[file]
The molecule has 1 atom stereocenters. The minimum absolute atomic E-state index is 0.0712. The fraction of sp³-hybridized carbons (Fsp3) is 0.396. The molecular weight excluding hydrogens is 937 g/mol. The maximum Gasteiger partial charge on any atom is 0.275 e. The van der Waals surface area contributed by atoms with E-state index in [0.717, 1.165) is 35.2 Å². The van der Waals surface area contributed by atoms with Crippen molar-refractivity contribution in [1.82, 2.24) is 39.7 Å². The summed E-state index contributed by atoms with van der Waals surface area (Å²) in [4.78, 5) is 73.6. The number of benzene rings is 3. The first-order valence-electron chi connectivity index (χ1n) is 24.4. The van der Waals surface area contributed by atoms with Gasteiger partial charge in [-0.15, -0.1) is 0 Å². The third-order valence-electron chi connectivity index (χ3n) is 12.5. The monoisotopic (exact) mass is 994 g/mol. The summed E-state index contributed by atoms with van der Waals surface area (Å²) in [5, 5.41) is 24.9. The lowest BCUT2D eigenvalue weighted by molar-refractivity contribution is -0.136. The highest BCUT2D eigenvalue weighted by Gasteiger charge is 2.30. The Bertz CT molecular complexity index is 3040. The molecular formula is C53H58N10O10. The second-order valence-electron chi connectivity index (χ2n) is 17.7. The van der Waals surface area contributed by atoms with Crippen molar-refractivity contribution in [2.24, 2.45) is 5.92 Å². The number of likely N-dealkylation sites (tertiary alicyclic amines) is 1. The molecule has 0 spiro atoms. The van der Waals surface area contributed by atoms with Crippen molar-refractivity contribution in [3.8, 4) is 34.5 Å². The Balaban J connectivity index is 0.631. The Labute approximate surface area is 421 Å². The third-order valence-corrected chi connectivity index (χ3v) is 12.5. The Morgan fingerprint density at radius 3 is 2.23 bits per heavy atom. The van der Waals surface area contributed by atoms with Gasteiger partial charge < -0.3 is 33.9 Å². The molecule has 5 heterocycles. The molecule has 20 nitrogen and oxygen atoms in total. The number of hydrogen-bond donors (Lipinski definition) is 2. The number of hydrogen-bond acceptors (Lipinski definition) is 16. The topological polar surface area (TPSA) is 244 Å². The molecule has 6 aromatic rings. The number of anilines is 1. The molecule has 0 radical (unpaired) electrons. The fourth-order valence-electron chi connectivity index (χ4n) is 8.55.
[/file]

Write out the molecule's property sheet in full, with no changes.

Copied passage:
The molecule has 1 atom stereocenters. The minimum absolute atomic E-state index is 0.0712. The fraction of sp³-hybridized carbons (Fsp3) is 0.396. The molecular weight excluding hydrogens is 937 g/mol. The maximum Gasteiger partial charge on any atom is 0.275 e. The van der Waals surface area contributed by atoms with E-state index in [0.717, 1.165) is 35.2 Å². The van der Waals surface area contributed by atoms with Crippen molar-refractivity contribution in [1.82, 2.24) is 39.7 Å². The summed E-state index contributed by atoms with van der Waals surface area (Å²) in [4.78, 5) is 73.6. The number of benzene rings is 3. The first-order valence-electron chi connectivity index (χ1n) is 24.4. The van der Waals surface area contributed by atoms with Gasteiger partial charge in [-0.15, -0.1) is 0 Å². The third-order valence-electron chi connectivity index (χ3n) is 12.5. The monoisotopic (exact) mass is 994 g/mol. The summed E-state index contributed by atoms with van der Waals surface area (Å²) in [5, 5.41) is 24.9. The lowest BCUT2D eigenvalue weighted by molar-refractivity contribution is -0.136. The highest BCUT2D eigenvalue weighted by Gasteiger charge is 2.30. The Bertz CT molecular complexity index is 3040. The molecular formula is C53H58N10O10. The second-order valence-electron chi connectivity index (χ2n) is 17.7. The van der Waals surface area contributed by atoms with Crippen molar-refractivity contribution in [2.24, 2.45) is 5.92 Å². The number of likely N-dealkylation sites (tertiary alicyclic amines) is 1. The molecule has 0 spiro atoms. The van der Waals surface area contributed by atoms with Crippen molar-refractivity contribution in [3.8, 4) is 34.5 Å². The Balaban J connectivity index is 0.631. The Labute approximate surface area is 421 Å². The third-order valence-corrected chi connectivity index (χ3v) is 12.5. The Morgan fingerprint density at radius 3 is 2.23 bits per heavy atom. The van der Waals surface area contributed by atoms with Gasteiger partial charge < -0.3 is 33.9 Å². The molecule has 5 heterocycles. The molecule has 20 nitrogen and oxygen atoms in total. The number of hydrogen-bond donors (Lipinski definition) is 2. The number of hydrogen-bond acceptors (Lipinski definition) is 16. The topological polar surface area (TPSA) is 244 Å². The molecule has 6 aromatic rings. The number of anilines is 1. The molecule has 0 radical (unpaired) electrons. The fourth-order valence-electron chi connectivity index (χ4n) is 8.55.